11 January 2009

Satyam I - what likely happened

In my FT piece, I discussed what was wrong with the story of the Raju confession, rather than what may be the correct story. Clearly, no one except those who carried out the fraud would likely know the story. Here is what may have happened as pieced together from my conversations with some of the people who are close to the action. Remember this is a semi fictional work, do feel free to discount it.

Sometime before Sept 2008, Raju and some insiders decided to take away some money. This could either be a personal theft or more likely to be a transfer to Maytas or other property companies owned by Raju. Between September and December 2008, and after the last limited audit by the outside auditors, this money was 'lent' to these affiliates (though it is difficult to imagine writing a cheque for 7,000 crore rupees (Rs.70 billion)). The lending was expected to be accounted for in the shady purchase of the two Maytas companies in the Dec 16th Board meeting at an inflated value - rubberstamped by a convenient Board of Directors. As the shareholders forced the hands of the directors to reverse the purchase of the two companies, Raju was left with a gaping hole which could not be accounted for. Just before the next limited audit was to start - he decided to come clean - but only in a half baked story of inflating profits over 7 years. He missed several details, including the obvious one - that it is easy to inflate profits, it is nearly impossible to inflate cash/bank balances without the connivance of nearly every person associated with the listed entity, chief amongst them the auditors.

Note: The key link if this hypothesis is true lies with the various banks, as the money would have been stolen using the banking channels. I read an interesting piece about the management being quizzed sometime back asking them why huge moneys were kept in 0 interest current accounts instead of a fixed deposit. The last annual report gives the names of all the unscheduled banks with amounts deposited with each; but the bulk of the deposits are with scheduled banks and no breakup is given. So who are these banks and can someone please go quiz them? Can we get the RBI use its clout to do some investigative work on the banks.


Madhan said...

Also, he projected as if Satyam's growth was drastically low that the operating margin was just 61 crores. This doesn't even remotely translate to 53K employees. If any industry vertical in the company has less projects/clients, it would be clearly evident across the company. Eventually, the news will reach the outside world. But nothing of that sort happened. He used this 'candid confession' as a tool to divert attention from what really happened.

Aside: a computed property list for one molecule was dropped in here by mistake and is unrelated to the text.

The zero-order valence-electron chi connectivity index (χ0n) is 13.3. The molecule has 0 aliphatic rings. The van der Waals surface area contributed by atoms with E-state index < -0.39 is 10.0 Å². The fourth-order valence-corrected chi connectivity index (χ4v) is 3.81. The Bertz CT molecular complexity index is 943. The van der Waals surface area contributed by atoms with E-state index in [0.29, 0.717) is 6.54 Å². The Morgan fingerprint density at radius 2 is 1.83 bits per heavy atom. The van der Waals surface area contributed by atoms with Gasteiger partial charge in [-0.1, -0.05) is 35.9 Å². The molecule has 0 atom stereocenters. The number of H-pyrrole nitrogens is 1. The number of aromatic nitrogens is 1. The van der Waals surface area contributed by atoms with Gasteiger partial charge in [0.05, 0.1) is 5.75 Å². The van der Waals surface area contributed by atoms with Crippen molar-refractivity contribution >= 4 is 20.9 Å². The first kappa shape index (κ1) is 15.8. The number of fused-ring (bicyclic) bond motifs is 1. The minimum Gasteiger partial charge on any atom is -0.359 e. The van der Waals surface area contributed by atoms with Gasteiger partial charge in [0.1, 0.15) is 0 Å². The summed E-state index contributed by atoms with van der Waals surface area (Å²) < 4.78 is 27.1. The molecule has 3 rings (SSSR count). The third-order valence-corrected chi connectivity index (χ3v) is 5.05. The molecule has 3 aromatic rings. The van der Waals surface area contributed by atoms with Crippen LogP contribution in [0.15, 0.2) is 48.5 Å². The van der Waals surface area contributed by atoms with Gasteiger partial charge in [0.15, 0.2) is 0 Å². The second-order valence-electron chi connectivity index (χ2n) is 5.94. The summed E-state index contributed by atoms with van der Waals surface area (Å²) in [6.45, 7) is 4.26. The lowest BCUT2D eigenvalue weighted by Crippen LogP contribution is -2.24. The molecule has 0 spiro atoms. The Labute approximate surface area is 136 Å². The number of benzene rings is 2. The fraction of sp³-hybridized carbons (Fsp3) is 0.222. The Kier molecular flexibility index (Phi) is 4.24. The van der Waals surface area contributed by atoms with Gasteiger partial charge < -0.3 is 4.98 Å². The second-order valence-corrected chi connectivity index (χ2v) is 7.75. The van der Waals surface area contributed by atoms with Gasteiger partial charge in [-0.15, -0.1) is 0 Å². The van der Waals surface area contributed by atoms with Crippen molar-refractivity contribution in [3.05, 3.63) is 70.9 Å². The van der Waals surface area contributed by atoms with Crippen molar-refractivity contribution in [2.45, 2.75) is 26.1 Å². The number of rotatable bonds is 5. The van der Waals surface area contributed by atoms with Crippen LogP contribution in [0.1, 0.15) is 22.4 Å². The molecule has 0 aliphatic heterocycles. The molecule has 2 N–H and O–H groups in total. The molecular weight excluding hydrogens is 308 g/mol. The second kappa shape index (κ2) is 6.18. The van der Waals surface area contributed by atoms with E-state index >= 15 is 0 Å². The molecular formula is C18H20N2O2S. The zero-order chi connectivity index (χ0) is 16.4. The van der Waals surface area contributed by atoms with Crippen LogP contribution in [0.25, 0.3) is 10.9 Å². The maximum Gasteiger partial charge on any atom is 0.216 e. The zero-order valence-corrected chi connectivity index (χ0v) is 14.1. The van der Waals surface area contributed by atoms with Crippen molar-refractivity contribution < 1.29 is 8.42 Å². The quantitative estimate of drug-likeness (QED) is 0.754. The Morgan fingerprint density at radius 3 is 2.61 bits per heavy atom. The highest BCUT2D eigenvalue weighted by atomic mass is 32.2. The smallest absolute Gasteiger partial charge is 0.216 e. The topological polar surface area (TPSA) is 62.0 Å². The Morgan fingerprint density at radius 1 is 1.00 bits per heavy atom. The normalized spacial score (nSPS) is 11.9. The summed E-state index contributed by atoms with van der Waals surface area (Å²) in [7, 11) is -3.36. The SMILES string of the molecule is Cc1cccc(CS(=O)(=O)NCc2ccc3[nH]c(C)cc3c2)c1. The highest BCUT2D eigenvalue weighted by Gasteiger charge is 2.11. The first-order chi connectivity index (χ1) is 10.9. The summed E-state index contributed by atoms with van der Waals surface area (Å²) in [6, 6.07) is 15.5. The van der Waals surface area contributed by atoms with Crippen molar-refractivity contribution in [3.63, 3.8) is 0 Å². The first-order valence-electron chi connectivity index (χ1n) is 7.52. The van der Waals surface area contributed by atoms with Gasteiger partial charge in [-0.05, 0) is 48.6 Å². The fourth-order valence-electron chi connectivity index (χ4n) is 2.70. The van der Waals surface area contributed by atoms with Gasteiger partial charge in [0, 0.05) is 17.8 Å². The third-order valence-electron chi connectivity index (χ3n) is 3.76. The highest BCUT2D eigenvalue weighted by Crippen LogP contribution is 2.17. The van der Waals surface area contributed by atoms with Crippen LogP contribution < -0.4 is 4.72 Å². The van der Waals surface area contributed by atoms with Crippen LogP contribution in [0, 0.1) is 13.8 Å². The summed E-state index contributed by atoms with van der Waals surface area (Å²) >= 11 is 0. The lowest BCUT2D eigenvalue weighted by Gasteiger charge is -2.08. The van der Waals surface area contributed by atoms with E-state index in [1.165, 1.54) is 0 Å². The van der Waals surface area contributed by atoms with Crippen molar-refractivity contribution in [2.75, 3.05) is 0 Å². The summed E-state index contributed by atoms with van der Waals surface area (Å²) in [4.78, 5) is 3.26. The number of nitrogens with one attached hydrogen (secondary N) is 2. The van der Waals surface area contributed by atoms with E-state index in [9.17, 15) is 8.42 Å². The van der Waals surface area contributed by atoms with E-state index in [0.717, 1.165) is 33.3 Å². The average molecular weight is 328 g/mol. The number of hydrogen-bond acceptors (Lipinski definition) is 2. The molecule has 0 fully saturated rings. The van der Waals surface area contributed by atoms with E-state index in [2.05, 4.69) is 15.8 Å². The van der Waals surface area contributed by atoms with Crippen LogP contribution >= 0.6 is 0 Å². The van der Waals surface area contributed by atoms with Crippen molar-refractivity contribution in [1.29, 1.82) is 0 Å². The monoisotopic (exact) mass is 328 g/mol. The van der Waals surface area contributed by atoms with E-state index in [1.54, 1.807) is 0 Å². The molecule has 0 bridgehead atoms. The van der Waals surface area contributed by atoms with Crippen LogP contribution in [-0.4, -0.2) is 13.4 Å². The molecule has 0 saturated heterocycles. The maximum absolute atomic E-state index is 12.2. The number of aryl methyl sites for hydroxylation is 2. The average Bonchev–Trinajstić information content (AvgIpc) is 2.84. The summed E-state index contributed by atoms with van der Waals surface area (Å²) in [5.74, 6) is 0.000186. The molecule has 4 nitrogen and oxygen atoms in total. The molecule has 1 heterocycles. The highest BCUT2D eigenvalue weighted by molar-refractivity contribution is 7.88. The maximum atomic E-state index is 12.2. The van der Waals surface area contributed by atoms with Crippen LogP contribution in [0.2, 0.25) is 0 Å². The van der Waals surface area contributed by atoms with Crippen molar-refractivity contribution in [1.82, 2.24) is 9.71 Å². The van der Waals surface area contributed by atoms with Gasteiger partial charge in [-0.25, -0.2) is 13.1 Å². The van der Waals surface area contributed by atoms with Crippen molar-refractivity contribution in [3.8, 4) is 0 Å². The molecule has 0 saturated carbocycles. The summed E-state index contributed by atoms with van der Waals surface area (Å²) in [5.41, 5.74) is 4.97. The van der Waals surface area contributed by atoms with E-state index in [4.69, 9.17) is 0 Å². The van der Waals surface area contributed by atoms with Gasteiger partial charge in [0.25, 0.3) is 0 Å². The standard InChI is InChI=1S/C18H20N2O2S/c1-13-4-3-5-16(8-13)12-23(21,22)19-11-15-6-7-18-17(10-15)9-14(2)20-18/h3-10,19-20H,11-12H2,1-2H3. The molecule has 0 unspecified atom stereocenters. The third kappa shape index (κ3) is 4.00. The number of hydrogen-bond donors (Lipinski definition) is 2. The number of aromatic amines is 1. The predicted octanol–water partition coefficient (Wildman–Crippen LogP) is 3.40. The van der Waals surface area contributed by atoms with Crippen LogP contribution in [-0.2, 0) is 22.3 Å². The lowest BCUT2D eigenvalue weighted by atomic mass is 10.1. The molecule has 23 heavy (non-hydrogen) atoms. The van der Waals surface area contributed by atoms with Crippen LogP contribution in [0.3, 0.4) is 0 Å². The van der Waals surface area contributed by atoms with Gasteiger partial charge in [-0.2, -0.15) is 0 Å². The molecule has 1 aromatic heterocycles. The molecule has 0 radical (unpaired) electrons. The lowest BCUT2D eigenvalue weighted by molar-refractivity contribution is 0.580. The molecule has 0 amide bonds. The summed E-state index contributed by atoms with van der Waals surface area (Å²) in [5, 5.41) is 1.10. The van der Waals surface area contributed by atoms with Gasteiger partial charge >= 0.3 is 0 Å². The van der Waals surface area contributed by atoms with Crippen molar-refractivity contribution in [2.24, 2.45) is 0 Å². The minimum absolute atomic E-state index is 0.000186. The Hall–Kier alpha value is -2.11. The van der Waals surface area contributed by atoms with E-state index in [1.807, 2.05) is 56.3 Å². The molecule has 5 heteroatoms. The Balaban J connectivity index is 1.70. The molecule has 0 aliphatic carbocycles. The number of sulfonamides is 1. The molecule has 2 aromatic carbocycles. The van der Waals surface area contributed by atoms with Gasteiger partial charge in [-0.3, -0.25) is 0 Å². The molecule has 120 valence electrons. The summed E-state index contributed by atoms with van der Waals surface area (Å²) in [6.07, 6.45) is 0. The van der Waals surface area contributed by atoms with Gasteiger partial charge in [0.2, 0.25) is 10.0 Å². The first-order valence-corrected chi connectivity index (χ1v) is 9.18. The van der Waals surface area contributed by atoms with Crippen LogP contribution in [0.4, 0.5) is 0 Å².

Here, one should remember that Satyam's Chief strategy officer and Satyam BPO's CEO 'resigned' on October 2008. The reason behind their resignation was believed due to 'organizational restructuring!'

sdd said...

Even after the recent developments, officials of SEBI do not appear to have learnt much.

There are numerous legal flaws in the order dated 7th Jan of P K Nagpal, Executive Director, SEBI, authorizing investigation into the Satyam affair. This can severely curtail SEBI’s ability to take enforcement action later.

In this case, the matters to be investigated mainly are cooking of books (violation of clause 49 of listing agreement) and Off market transfer of shares (through pledge etc). Both these violations fall under Securities Contracts (Regulation) Act, 1956/ Rules, 1957(Section 23, Rule 19 and Section 13 / section 18 of SCRA).

The investigation order of 7th Jan (as available on SEBI website) issued by Mr P K Nagpal, Executive Director, has following glaring mistakes:

1) It invokes powers under SEBI (Merchant Bankers) Rules. These Rules are no more in existence and were rescinded vide notification 1455 of 07/09/2006.

2) The order signed by Mr. P K Nagpal, mentions Securities Contract (Regulation) Act, 1956 as having been notified (made) under SEBI Act, 1992

3) For appointing the investigating authority, the order invokes Regulation 7 of the SEBI (Prohibition of Fraudulent and Unfair Trade Practices relating to the Securities Markets) Regulations, 2003; and Regulation 29(1) of the SEBI (Merchant Bankers) Regulations, 1992. Mr Nagpal should know that Regulation 5 of the SEBI (Prohibition of Fraudulent and Unfair Trade Practices relating to Securities market) Regulations, 2003 deals with the appointment of “Investigating authority” and not regulation 7. Further, Regulation 29(1) of SEBI (Merchant Bankers) Regulations, 1992 refers to the appointment of “Inspecting Authority” and not “Investigating Authority”, whereas vide the said order and under said Regulation 29(1) SEBI has appointed an “Investigating Authority”.

4) There is no order to investigate violations of SCRA. Therefore, there is no power vested with the Investigating Authority to inquire into all major aspects of the Satyam case, which prima facie mainly involves SCRA violations. The investigating authority is, thus, empowered with a defective order.

All of this points towards lack of application of mind. Later, Satyam may argue on these basic defects in the order of Nagpal and get relief. One can only hope that SEBI wakes up now